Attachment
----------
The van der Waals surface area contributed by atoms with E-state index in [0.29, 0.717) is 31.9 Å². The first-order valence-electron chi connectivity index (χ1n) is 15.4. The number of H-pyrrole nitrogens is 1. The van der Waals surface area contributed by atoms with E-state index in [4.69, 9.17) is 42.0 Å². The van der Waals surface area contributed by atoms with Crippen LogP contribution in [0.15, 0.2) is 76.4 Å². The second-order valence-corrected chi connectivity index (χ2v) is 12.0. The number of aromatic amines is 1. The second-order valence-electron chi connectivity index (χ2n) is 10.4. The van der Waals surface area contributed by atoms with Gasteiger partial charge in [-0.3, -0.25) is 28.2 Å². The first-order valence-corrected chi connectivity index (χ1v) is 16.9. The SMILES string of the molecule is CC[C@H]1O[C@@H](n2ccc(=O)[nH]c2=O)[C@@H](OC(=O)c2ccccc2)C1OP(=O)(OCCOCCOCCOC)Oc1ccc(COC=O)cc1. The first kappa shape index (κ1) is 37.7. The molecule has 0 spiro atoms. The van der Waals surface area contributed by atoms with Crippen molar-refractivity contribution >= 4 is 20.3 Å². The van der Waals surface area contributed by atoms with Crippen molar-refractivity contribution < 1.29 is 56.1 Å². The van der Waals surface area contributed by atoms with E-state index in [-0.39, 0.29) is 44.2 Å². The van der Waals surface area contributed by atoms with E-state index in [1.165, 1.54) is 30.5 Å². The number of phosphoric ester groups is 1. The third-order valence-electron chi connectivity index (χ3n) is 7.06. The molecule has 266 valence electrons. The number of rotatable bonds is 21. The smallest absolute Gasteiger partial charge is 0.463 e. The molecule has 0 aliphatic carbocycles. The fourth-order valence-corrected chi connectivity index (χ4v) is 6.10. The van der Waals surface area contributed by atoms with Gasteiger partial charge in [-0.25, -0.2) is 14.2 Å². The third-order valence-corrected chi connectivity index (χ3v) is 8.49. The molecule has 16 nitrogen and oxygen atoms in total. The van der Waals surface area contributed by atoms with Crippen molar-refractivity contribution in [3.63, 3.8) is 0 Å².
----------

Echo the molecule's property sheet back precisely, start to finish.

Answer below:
The van der Waals surface area contributed by atoms with E-state index in [0.29, 0.717) is 31.9 Å². The first-order valence-electron chi connectivity index (χ1n) is 15.4. The number of H-pyrrole nitrogens is 1. The van der Waals surface area contributed by atoms with E-state index in [4.69, 9.17) is 42.0 Å². The van der Waals surface area contributed by atoms with Crippen LogP contribution in [0.15, 0.2) is 76.4 Å². The second-order valence-corrected chi connectivity index (χ2v) is 12.0. The number of aromatic amines is 1. The second-order valence-electron chi connectivity index (χ2n) is 10.4. The van der Waals surface area contributed by atoms with Gasteiger partial charge in [-0.3, -0.25) is 28.2 Å². The first-order valence-corrected chi connectivity index (χ1v) is 16.9. The SMILES string of the molecule is CC[C@H]1O[C@@H](n2ccc(=O)[nH]c2=O)[C@@H](OC(=O)c2ccccc2)C1OP(=O)(OCCOCCOCCOC)Oc1ccc(COC=O)cc1. The first kappa shape index (κ1) is 37.7. The molecule has 0 spiro atoms. The van der Waals surface area contributed by atoms with Crippen molar-refractivity contribution >= 4 is 20.3 Å². The van der Waals surface area contributed by atoms with Crippen molar-refractivity contribution < 1.29 is 56.1 Å². The van der Waals surface area contributed by atoms with E-state index in [-0.39, 0.29) is 44.2 Å². The van der Waals surface area contributed by atoms with E-state index in [1.165, 1.54) is 30.5 Å². The number of phosphoric ester groups is 1. The third-order valence-electron chi connectivity index (χ3n) is 7.06. The molecule has 266 valence electrons. The number of rotatable bonds is 21. The smallest absolute Gasteiger partial charge is 0.463 e. The molecule has 0 aliphatic carbocycles. The fourth-order valence-corrected chi connectivity index (χ4v) is 6.10. The van der Waals surface area contributed by atoms with Gasteiger partial charge in [-0.25, -0.2) is 14.2 Å². The third-order valence-corrected chi connectivity index (χ3v) is 8.49. The molecule has 16 nitrogen and oxygen atoms in total. The van der Waals surface area contributed by atoms with Crippen molar-refractivity contribution in [3.63, 3.8) is 0 Å².